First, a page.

How To Be Alone: Essays, by Jonathan Franzen
One of the reasons why so much of contemporary fiction is metafictional, not that this is necessarily a bad thing, is that so many writers of fiction are so heavily consumed with their own status as writers and with the status of writing within a larger culture. In order to really appreciate this book, you have to enjoy the author’s wit and care about him and like him as a person. In reading this particular book I feel I got to know the author a bit more, and if he is the sort of person I think it would be possible to get along with in a conversation or an interview, at the same time this is not the sort of person I would want to feel close to. This is a book that demonstrates at least some of the limits of insight that can be gained from people with defective moral and political worldviews, in that he views himself as part of a self-selecting elite simply for enjoying literary fiction, and presuming that the reader would be flattered to be seen as part of the same self-selecting elite for reading him. Likewise, the author at least vaguely understands the problem of the eternal war between criminals and the criminal justice system by pointing out that most people aren’t very sympathetic with sociopaths, the general population of prisons.
This book is almost 300 pages long and consists of a variety of essays about different topics collected here because the author is trying to make his reputation as an essayist and not only a novelist. The author gives a word about the book and the way that he edited at least one of the essays to better make the point he had been trying to make in the first place, which gives you a flavor of his aims. After that comes an essay about his father’s long battle with senility (1), his thoughts on the boundary between public and private (2), his despair about the lack of popular relevance of the literary novel (3), and a very entertaining if inconsequential look at the problems of the postal service in Chicago (4). A short essay explores the author’s work life (5), after which there is a look at smoking and the logic of its companies (6), some thoughts about the reader in exile (7), and some reflections on the mutual dependence of the idiotic young and the city (8). There is a discussion of the author’s ambivalence towards technology (9) and how it impacts reading, a visit to prison and a look at its repercussions on others (10), a critique of sex self-help literature (11), and a nostalgic look at his hometown of St. Louis (12), before the book concludes with a dour look at inauguration day, 2001 (13).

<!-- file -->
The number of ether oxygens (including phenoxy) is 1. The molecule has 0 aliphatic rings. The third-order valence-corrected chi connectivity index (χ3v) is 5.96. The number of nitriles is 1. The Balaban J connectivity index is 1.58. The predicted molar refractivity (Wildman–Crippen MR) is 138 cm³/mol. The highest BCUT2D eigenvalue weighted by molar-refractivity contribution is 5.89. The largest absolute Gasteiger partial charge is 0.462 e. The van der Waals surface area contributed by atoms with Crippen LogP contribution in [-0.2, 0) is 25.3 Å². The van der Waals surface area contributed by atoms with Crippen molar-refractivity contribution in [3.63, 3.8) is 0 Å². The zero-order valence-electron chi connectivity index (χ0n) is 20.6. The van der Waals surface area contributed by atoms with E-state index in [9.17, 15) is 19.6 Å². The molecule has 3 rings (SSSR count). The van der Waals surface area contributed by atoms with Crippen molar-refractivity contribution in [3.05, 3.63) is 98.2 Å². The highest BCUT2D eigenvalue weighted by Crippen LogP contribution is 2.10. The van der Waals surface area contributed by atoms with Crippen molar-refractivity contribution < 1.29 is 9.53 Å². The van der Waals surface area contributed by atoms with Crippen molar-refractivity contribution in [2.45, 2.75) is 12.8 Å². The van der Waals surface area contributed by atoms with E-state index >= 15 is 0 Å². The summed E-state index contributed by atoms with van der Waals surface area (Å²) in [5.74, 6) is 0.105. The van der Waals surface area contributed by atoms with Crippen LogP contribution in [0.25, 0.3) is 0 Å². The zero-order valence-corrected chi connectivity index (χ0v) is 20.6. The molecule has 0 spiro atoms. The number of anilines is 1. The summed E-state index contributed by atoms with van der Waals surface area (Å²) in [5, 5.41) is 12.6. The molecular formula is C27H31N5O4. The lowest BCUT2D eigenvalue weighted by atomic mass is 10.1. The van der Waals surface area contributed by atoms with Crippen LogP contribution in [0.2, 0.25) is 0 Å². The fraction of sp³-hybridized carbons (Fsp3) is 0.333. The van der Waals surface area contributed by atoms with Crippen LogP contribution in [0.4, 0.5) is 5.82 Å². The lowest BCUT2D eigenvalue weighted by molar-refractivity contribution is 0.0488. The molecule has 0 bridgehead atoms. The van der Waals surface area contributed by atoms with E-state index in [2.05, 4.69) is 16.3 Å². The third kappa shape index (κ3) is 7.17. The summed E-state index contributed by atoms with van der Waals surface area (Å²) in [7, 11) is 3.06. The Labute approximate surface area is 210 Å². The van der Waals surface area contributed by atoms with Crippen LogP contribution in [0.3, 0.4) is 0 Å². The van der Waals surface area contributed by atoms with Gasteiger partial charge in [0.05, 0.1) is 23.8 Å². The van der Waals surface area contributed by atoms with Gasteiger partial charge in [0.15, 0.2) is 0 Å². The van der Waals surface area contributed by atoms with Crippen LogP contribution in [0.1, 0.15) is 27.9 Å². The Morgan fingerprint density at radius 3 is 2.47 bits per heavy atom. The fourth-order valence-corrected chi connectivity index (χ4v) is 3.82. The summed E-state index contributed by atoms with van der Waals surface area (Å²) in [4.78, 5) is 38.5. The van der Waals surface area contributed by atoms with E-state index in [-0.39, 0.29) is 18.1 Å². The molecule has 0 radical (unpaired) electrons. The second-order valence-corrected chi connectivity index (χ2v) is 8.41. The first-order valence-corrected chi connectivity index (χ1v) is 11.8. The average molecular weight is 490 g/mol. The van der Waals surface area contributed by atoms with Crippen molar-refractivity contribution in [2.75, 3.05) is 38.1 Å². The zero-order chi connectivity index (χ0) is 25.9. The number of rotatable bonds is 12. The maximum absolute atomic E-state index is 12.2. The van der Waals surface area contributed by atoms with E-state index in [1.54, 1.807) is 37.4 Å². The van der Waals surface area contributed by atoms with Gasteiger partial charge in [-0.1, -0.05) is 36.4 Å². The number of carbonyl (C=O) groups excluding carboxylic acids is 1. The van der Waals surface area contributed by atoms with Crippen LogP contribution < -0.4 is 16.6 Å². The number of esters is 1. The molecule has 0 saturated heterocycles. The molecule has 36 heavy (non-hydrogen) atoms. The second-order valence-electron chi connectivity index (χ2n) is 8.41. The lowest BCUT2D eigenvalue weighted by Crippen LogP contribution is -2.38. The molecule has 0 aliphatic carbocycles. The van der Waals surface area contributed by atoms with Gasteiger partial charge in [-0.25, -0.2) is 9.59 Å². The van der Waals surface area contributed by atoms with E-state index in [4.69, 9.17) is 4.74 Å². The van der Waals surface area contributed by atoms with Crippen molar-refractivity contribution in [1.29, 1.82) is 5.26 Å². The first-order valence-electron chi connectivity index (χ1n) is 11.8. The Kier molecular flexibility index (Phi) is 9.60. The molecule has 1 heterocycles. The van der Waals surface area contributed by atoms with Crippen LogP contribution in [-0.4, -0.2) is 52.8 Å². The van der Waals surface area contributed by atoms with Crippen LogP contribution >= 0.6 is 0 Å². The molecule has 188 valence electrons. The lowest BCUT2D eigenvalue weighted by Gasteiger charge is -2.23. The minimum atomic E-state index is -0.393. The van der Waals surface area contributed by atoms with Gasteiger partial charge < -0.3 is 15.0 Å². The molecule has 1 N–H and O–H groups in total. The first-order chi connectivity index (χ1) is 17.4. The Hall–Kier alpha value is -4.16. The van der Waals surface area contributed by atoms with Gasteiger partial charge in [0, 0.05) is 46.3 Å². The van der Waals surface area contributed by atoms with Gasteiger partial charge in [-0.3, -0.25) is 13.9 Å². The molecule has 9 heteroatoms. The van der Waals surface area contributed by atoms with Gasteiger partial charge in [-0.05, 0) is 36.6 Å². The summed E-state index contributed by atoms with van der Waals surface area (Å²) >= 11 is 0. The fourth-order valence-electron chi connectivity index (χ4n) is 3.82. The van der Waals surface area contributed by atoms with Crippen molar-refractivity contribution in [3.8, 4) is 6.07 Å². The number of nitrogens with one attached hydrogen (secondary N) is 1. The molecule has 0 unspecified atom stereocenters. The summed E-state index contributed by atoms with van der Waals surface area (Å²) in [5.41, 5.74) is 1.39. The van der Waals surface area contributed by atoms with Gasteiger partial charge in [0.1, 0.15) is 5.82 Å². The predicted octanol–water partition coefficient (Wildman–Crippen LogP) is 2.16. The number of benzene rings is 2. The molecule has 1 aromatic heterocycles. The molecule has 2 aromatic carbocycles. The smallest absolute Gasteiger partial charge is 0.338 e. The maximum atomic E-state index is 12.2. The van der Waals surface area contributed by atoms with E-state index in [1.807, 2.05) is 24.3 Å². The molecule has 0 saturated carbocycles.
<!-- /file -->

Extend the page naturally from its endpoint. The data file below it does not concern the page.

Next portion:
The book’s title doesn’t always make a great deal of sense, but this is only a loosely connected series of essays anyway that are more closely connected by the author’s own interests, not least the interest to have the last word and correct opinions that others may have of him based on their previous reading of him, than by the contents of the essays themselves. The fact that the author is interested in writing social fiction means that, unsurprisingly, a lot of these essays deal with social matters. As might be expected, though, they come from a place that views itself as urbane and liberal rather than from an understanding of life as it is for a great many people. I cannot help but think that I am not the right person to be reading this work, as despite the fact that the author and I both love books a great deal and obviously read them deeply and seriously, we simply come at life from such different places that the author’s approach somewhat leaves me cold, even when he’s writing about matters of obvious personal import to him. The author is just simply not wise enough to be viewed as an authority, and this book is a transparent attempt by the author to demonstrate himself as an authority, and that simply doesn’t work.